Unlike the infamous and premature assertions of Francis Fukuyama (1992), political scientist and author, the intention is not to peddle an ‘End of History’ thesis and no determinism is intended for the context we define. Rather, we specify a hiatus, a transitional stage in the tradition of the Hegelian dialectic of thesis/antithesis, a phase which, if understood, can be managed. A working theme for the book (and the subtitle of the Epilogue) is ‘Capitalism – and how to survive it’ and it is within the limitations suggested by this phrase which any prescriptions which follow are made. But the message is clear. Strategy is real, it does matter, and it can be managed.
The overarching message of this chapter reflects the need for researchers to leave their disciplinary functional silos and engage in collaborative work. We have presented a brief history of seminal, evidence-based perspectives on strategy, organizational design and change management alongside illustrations of recent research and managerial thought.
Most business schools are structured into departments which closely mirror the functional structures of traditional organizations. Academics and managers must realise that, in discontinuity, sustainable competitive advantage arises in organizational advantage and this, in turn, requires challenging orthodox thinking on strategic management, particularly its pseudo-scientific claims as peddled by management consultants (no offence intended). As the renowned sociologist Antony Giddens (1977) has argued, “daunting though the intellectual and practical problems facing us … may be, it is surely indisputable that they are above all organizational and institutional in character”.
New organizational forms and relationships are constantly evolving, as we will see in Part Three of this book, Creating Organizational Advantage. Concepts such as the boundaryless organization (Ashkenas et al., 2002) and a whole raft of new ways of organizational collaboration are challenging traditional perspectives on organizational design (see, for example, Fjeldstad, et al., 2012), while contemporary claims of new paradigms are challenged by older, wiser academic icons. Stanford professor Jerry Pfeffer, for example, who has written definitive texts on organizational design (1978) and power within organizations (1981, 2000) has earned recent critical claim for debunking much of the drivel emanating from many writers on Leadership in his no BS book Leadership BS (2015), a must-read for newly-minted MBA graduates and old hands alike.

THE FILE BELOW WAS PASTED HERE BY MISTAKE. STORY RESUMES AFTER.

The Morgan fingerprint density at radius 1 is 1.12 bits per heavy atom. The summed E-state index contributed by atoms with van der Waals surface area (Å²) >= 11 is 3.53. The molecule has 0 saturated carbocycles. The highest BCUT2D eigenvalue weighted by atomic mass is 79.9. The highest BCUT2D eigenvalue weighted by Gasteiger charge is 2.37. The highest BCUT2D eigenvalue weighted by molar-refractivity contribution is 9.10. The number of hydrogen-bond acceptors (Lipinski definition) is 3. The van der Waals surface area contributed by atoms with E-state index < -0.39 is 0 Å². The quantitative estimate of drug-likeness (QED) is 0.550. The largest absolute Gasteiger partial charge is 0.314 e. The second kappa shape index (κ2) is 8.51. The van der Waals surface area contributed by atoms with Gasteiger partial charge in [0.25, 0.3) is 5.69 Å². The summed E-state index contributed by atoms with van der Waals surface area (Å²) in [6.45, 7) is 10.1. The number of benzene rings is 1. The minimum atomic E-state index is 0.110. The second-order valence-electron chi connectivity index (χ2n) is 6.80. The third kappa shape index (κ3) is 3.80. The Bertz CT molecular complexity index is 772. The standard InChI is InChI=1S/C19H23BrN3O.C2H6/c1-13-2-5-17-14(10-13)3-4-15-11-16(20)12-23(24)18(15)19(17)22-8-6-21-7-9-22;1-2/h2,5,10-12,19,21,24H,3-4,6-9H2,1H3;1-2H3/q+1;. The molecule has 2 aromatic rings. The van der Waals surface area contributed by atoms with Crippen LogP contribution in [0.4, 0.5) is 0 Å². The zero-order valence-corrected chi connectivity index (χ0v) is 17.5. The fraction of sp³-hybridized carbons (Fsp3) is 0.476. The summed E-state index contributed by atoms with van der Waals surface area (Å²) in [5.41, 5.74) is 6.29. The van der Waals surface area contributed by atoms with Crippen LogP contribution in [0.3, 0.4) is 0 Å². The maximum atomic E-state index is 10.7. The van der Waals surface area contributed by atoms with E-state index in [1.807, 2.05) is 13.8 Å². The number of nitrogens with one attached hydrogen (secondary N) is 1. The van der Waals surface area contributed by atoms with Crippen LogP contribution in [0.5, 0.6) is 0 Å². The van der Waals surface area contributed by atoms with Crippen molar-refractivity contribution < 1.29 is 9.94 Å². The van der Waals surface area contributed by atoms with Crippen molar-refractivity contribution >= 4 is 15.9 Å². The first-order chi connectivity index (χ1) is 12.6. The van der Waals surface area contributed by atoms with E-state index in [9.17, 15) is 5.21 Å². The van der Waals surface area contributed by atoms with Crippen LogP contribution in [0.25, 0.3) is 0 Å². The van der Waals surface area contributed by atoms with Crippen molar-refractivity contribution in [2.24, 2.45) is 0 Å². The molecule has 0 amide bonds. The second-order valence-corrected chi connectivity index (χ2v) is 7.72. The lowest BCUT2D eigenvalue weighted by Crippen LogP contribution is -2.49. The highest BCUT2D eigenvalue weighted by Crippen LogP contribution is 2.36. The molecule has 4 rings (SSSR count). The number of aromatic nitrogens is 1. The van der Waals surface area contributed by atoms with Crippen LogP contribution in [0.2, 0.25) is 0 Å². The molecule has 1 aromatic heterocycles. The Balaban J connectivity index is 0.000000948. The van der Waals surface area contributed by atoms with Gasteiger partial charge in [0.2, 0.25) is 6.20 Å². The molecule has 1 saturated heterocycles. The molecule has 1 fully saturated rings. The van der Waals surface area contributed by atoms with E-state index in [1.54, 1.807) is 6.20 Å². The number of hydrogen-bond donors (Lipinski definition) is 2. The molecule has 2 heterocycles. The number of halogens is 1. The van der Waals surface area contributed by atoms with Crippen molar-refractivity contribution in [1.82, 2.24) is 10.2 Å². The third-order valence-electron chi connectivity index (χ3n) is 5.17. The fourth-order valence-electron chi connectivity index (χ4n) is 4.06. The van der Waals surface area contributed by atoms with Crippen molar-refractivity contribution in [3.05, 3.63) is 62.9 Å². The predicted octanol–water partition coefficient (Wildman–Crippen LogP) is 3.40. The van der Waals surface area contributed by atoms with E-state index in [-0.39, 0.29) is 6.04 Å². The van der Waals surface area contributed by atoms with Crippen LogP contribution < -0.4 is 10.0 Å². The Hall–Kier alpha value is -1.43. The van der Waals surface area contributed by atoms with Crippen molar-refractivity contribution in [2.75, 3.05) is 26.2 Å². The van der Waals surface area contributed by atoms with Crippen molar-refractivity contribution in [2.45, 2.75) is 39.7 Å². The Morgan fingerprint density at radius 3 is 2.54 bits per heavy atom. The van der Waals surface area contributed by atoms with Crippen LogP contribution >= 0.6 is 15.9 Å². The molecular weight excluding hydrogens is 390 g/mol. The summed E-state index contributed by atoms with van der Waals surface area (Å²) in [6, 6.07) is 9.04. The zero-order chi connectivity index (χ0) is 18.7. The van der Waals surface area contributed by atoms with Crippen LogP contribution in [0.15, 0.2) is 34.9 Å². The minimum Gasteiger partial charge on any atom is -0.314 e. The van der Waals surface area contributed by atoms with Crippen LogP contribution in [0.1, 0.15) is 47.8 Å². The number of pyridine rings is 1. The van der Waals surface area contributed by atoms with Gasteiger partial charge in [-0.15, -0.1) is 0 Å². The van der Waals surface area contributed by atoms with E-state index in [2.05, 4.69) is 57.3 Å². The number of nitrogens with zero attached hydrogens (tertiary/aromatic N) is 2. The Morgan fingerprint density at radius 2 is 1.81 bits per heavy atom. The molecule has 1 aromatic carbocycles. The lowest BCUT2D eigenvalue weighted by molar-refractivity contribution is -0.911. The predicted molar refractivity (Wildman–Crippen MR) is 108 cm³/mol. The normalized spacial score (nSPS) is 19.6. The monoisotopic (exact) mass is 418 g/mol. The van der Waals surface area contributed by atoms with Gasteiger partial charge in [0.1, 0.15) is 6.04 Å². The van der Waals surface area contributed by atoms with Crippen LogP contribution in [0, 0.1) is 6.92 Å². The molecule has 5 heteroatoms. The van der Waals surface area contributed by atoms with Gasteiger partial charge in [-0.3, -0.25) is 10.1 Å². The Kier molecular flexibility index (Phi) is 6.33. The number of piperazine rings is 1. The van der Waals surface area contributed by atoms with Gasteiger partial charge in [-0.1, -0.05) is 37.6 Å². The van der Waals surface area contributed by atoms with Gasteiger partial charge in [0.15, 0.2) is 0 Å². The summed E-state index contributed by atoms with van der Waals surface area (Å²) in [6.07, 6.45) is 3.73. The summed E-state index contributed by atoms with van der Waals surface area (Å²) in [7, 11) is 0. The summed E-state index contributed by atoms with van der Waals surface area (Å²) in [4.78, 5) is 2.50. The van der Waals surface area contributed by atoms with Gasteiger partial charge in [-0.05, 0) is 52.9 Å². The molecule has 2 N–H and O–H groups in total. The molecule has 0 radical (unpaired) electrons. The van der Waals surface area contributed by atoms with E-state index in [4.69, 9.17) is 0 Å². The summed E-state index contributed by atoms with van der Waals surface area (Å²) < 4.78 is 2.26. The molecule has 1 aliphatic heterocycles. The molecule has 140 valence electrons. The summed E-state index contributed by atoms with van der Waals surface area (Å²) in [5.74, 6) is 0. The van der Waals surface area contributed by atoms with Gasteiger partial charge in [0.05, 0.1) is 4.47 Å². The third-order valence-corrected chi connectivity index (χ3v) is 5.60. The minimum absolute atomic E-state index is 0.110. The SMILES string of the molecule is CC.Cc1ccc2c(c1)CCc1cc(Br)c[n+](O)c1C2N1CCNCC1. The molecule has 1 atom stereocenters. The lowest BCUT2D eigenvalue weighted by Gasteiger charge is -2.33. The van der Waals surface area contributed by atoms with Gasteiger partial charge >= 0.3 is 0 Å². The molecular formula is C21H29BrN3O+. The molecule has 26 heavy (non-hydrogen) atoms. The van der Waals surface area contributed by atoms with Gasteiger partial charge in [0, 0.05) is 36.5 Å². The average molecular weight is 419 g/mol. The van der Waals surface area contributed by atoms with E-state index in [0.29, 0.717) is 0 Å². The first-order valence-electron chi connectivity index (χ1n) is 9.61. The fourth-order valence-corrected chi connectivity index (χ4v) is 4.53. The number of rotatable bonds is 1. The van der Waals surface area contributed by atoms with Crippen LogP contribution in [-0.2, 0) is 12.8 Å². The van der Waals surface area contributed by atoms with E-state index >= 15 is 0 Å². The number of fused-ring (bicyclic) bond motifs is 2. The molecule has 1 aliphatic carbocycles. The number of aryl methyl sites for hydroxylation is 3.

That change is with us, and is discontinuous, and is rapid, is beyond doubt (Handy, 2002) and help is at hand from academics and consultants surfing its lucrative waves (e.g. Beer and Nohria, 2000; Hammer, 2004; Robertson, 2005; Ford and Ford, 2009; Burnes, 2011; Hughes, 2011; Mohrman and Lawler, 2012; Rafferty et al., 2013; Hamel and Zanini, 2014; Jacquement et al., 2015; Ewenstein et al., 2015).
Perhaps academic researchers – like Darwin before them – should leave their conceptual baggage behind and return to the field to observe this extraordinary turbulence. As Cold War novelist extraordinaire John le Carré noted, “A desk is a dangerous place from which to view the world”. And ‘good’ strategic management practice is in the ascendancy (Rumelt, 2017); it cannot afford to be weighed down by theoretical constraint or consultants’ baubles.
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All content © Colin Edward Egan, 2021